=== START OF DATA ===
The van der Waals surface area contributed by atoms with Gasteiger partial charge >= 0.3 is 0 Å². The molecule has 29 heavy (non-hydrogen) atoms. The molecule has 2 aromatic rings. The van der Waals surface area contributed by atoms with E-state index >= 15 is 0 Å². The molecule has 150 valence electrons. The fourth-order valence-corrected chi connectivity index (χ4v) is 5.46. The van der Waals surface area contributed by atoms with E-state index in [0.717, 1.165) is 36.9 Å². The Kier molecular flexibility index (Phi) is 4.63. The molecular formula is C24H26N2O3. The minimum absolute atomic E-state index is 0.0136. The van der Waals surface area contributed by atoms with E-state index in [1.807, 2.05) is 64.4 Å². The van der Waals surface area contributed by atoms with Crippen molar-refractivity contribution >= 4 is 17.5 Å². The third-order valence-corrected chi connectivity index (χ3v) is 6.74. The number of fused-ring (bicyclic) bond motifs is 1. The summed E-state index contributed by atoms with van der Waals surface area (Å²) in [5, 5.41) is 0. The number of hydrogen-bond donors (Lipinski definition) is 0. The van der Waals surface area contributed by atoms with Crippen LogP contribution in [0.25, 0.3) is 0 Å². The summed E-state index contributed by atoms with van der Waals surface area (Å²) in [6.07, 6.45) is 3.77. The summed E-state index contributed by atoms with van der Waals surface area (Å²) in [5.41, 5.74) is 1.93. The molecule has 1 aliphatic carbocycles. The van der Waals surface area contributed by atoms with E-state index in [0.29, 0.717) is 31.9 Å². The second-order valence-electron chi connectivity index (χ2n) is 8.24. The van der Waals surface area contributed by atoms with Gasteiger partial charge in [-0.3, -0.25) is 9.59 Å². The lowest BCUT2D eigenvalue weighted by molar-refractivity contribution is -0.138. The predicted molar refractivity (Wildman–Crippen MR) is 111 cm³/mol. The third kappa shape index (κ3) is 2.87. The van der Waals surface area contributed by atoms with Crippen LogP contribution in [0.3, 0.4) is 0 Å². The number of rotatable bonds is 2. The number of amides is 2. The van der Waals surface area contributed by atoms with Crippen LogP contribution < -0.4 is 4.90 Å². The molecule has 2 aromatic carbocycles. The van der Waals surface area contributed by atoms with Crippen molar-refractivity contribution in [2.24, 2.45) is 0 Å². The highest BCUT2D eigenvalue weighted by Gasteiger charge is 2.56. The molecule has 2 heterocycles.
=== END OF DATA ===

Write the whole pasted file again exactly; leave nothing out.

The van der Waals surface area contributed by atoms with Gasteiger partial charge >= 0.3 is 0 Å². The molecule has 29 heavy (non-hydrogen) atoms. The molecule has 2 aromatic rings. The van der Waals surface area contributed by atoms with E-state index >= 15 is 0 Å². The molecule has 150 valence electrons. The fourth-order valence-corrected chi connectivity index (χ4v) is 5.46. The van der Waals surface area contributed by atoms with E-state index in [0.717, 1.165) is 36.9 Å². The Kier molecular flexibility index (Phi) is 4.63. The molecular formula is C24H26N2O3. The minimum absolute atomic E-state index is 0.0136. The van der Waals surface area contributed by atoms with E-state index in [1.807, 2.05) is 64.4 Å². The van der Waals surface area contributed by atoms with Crippen molar-refractivity contribution >= 4 is 17.5 Å². The third-order valence-corrected chi connectivity index (χ3v) is 6.74. The number of fused-ring (bicyclic) bond motifs is 1. The summed E-state index contributed by atoms with van der Waals surface area (Å²) in [5, 5.41) is 0. The number of hydrogen-bond donors (Lipinski definition) is 0. The van der Waals surface area contributed by atoms with Crippen LogP contribution in [0.25, 0.3) is 0 Å². The summed E-state index contributed by atoms with van der Waals surface area (Å²) in [6.07, 6.45) is 3.77. The summed E-state index contributed by atoms with van der Waals surface area (Å²) in [5.41, 5.74) is 1.93. The molecule has 1 aliphatic carbocycles. The van der Waals surface area contributed by atoms with E-state index in [0.29, 0.717) is 31.9 Å². The second-order valence-electron chi connectivity index (χ2n) is 8.24. The van der Waals surface area contributed by atoms with Gasteiger partial charge in [-0.3, -0.25) is 9.59 Å². The lowest BCUT2D eigenvalue weighted by molar-refractivity contribution is -0.138. The predicted molar refractivity (Wildman–Crippen MR) is 111 cm³/mol. The third kappa shape index (κ3) is 2.87. The van der Waals surface area contributed by atoms with Crippen LogP contribution in [0.3, 0.4) is 0 Å². The number of rotatable bonds is 2. The number of amides is 2. The van der Waals surface area contributed by atoms with Crippen LogP contribution < -0.4 is 4.90 Å². The molecule has 2 aromatic carbocycles. The van der Waals surface area contributed by atoms with Crippen molar-refractivity contribution in [2.24, 2.45) is 0 Å². The highest BCUT2D eigenvalue weighted by Gasteiger charge is 2.56. The molecule has 2 heterocycles.